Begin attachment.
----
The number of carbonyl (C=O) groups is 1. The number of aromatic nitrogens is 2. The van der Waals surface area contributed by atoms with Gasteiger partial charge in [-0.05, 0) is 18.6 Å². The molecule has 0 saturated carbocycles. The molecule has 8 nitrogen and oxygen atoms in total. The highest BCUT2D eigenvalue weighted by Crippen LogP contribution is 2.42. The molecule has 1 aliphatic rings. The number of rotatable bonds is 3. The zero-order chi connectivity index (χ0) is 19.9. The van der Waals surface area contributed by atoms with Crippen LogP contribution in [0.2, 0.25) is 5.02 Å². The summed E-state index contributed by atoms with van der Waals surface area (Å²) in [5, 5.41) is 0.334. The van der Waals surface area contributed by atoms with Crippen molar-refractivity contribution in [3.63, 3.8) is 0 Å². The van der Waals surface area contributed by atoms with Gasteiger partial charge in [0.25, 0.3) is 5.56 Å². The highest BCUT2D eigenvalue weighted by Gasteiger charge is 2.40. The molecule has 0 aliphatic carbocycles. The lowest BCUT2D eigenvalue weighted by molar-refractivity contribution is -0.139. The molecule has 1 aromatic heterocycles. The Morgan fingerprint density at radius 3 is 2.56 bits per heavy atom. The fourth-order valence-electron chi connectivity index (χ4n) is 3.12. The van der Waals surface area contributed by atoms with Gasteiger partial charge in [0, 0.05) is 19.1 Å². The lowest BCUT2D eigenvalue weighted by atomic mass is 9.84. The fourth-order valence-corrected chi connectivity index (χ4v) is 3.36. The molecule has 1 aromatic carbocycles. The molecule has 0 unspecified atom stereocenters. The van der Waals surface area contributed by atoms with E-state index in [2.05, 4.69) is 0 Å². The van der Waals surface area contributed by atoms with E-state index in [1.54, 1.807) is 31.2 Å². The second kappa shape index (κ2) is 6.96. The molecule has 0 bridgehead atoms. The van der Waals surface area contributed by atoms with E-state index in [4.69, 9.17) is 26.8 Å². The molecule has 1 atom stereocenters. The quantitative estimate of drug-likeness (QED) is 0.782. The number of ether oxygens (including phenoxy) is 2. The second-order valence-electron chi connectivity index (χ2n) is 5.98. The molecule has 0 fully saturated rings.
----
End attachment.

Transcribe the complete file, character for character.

The number of carbonyl (C=O) groups is 1. The number of aromatic nitrogens is 2. The van der Waals surface area contributed by atoms with Gasteiger partial charge in [-0.05, 0) is 18.6 Å². The molecule has 0 saturated carbocycles. The molecule has 8 nitrogen and oxygen atoms in total. The highest BCUT2D eigenvalue weighted by Crippen LogP contribution is 2.42. The molecule has 1 aliphatic rings. The number of rotatable bonds is 3. The zero-order chi connectivity index (χ0) is 19.9. The van der Waals surface area contributed by atoms with Crippen LogP contribution in [0.2, 0.25) is 5.02 Å². The summed E-state index contributed by atoms with van der Waals surface area (Å²) in [5, 5.41) is 0.334. The van der Waals surface area contributed by atoms with Crippen molar-refractivity contribution in [3.63, 3.8) is 0 Å². The van der Waals surface area contributed by atoms with Gasteiger partial charge in [0.25, 0.3) is 5.56 Å². The highest BCUT2D eigenvalue weighted by Gasteiger charge is 2.40. The molecule has 0 aliphatic carbocycles. The lowest BCUT2D eigenvalue weighted by molar-refractivity contribution is -0.139. The molecule has 1 aromatic heterocycles. The Morgan fingerprint density at radius 3 is 2.56 bits per heavy atom. The fourth-order valence-electron chi connectivity index (χ4n) is 3.12. The van der Waals surface area contributed by atoms with Gasteiger partial charge in [0, 0.05) is 19.1 Å². The lowest BCUT2D eigenvalue weighted by atomic mass is 9.84. The fourth-order valence-corrected chi connectivity index (χ4v) is 3.36. The molecule has 1 aromatic carbocycles. The molecule has 0 unspecified atom stereocenters. The van der Waals surface area contributed by atoms with E-state index in [2.05, 4.69) is 0 Å². The van der Waals surface area contributed by atoms with E-state index in [1.54, 1.807) is 31.2 Å². The second kappa shape index (κ2) is 6.96. The molecule has 0 bridgehead atoms. The van der Waals surface area contributed by atoms with E-state index in [4.69, 9.17) is 26.8 Å². The molecule has 1 atom stereocenters. The quantitative estimate of drug-likeness (QED) is 0.782. The number of ether oxygens (including phenoxy) is 2. The second-order valence-electron chi connectivity index (χ2n) is 5.98. The molecule has 0 fully saturated rings.